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Thursday, February 17, 2011

Like Learning To Swim

I often felt like I was drowning in a sea of my own words. No sense of rhyme or reason to them at all. I certainly can't connect the word dots, as it were like certain Autistic Savants can with words/numbers. No it just becomes "Word Salad" to me, a jumble of them tossed together without giving me a clue as to how I should put them together.

I have had posts that came together without as much effort as some but nothing extraordinary, no real string of conscienceness until I had a post called Darkest Before The Dawn which recalled the night I tried to kill myself. I sat down that day to write a post about some days being better then others...certainly I had no intention or even a notion about writing of THAT day. It just flowed out in a big, long rush of words and it really did not occur to me exactly what I had written until I went back and proofed it.

I was flabbergasted, it left me shaking in my chair, literally. The only thing I did to it was add a warning before the paragraph that described what I did to myself in the attempt, it was somewhat graphic and the subject matter was grim. I knew my daughter and my son often read the blog as well as others who might not want to read so much specific detail.I didn't want to Blind-Side anyone with such details...

Otherwise I left it as I originally wrote it. I will say after re-reading it countless times that if I was to publish that account or use it in a memoir (I am considering doing that very thing right now) I would re-write it. There is some awkwardness in how it begins and ends plus the narrative is choppy...Yet I didn't want to detract from what those lost memories actually were: A photographic memory stream straight from my sub-conscience of that incredibly horrifying event. It is the only witness of that event....

More than likely in a book form I would use the original stream in addition to hashing out a smoother, more refined and more cohesive account that fits in to the storyline more naturally. I believe that would allow IT (the memory itself) to tell its story in addition to me telling mine. Yeeow, that probably doesn't make a lot of sense to some folks but I think that is the most promising way to approach it.

As far as other examples of a situation where the tangled web of words in my head simply sorted themselves out by themselves, I can't really think of anything exceptional. Just little snippets here or there but nothing like the previous example.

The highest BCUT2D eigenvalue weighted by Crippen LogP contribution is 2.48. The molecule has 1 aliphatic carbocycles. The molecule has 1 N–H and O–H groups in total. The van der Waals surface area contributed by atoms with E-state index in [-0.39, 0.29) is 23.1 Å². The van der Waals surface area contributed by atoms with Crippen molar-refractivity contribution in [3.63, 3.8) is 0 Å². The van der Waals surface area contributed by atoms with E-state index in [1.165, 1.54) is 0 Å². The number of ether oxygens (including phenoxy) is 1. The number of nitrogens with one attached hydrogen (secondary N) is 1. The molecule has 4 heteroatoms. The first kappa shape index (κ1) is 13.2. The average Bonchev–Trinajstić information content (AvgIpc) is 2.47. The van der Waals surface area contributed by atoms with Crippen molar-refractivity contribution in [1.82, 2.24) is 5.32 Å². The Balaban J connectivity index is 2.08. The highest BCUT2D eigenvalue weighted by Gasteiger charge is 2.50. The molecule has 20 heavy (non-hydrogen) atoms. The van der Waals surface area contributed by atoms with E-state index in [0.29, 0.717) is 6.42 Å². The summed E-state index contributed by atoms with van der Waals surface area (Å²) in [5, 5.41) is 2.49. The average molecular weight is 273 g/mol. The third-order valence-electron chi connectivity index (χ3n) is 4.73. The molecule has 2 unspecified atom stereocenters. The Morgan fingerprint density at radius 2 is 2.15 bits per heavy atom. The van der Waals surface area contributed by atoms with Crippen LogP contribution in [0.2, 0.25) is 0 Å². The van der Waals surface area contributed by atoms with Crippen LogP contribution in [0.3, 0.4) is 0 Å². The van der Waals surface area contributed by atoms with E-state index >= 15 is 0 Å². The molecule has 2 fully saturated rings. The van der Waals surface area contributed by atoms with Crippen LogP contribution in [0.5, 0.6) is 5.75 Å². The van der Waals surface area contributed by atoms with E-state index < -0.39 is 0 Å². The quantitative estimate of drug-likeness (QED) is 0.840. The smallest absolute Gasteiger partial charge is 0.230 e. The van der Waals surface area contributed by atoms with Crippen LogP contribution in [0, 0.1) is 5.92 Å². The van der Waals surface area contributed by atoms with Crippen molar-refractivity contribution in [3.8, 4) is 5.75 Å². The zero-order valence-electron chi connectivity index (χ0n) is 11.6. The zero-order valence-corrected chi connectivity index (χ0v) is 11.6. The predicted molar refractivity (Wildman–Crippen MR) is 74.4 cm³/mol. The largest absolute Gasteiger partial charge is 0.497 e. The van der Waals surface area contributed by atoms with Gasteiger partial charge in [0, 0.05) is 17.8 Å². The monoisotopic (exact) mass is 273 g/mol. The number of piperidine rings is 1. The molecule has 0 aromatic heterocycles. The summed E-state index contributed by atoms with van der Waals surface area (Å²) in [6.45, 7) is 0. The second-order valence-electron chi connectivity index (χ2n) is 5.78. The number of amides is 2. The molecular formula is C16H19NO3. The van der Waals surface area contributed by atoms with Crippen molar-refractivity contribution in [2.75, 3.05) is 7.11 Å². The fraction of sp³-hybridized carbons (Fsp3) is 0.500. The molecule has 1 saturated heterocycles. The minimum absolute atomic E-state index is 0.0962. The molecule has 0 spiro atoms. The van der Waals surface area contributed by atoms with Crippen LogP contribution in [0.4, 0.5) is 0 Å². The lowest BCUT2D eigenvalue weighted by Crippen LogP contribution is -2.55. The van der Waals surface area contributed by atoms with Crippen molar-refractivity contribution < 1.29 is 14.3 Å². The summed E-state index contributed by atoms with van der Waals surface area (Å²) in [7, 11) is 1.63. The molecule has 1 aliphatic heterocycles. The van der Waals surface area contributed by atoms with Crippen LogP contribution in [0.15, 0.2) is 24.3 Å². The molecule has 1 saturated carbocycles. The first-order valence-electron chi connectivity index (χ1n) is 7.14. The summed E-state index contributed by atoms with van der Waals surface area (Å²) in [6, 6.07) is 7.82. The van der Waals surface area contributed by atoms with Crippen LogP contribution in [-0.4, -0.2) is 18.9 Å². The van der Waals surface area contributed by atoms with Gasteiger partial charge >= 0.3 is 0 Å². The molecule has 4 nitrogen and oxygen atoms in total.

What I do notice though is I often sit down to write without a pre-chosen subject. Yep, you can probably tell, huh?! But I may have a set if words or something and boom, stuff will come together fairly well but I will be thinking at that point what is best to use or not use. So the natural flow isn't there. I think this is mostly a result of me writing a lot and often. In other words: Practice

Even when I have to "think' through what I'm writing I've noticed that I must have developed a routine where I process the thoughts on the fly so I don't have to stop while writing like I used to and play with the words...I have learned so much about crafting a series of words together. Frankly writing used to be a chore...not any more.

In a way writing and learning to write better has been similar to learning how to swim. To a certain extent you can't be tentative. You can't afford to be reckless or careless either but in a way you have to just jump in and do it. Writing has been like that for me as well. But once I started to get the hang of it, practicing those things I'd learned and it really honed the edge of my skill to it's sharpest edge. Don't get me wrong, I can ALWAYS improve...yet the fun is now in the doing or improving.

I cannot imagine my life today with out writing. It has given me confidence, some constructive work to do when I have time and a tool that has been incredibly helpful in my recovery. The ability to write has also given me this wonderful opportunity to reach out to others with this blog. I just really enjoy doing this and feel privileged that anyone at all would read it. It is an incredible feeling and I feel quite humbled by it.

So rest assured that I'll keep writing and posting here on Shell Shock Serenade....

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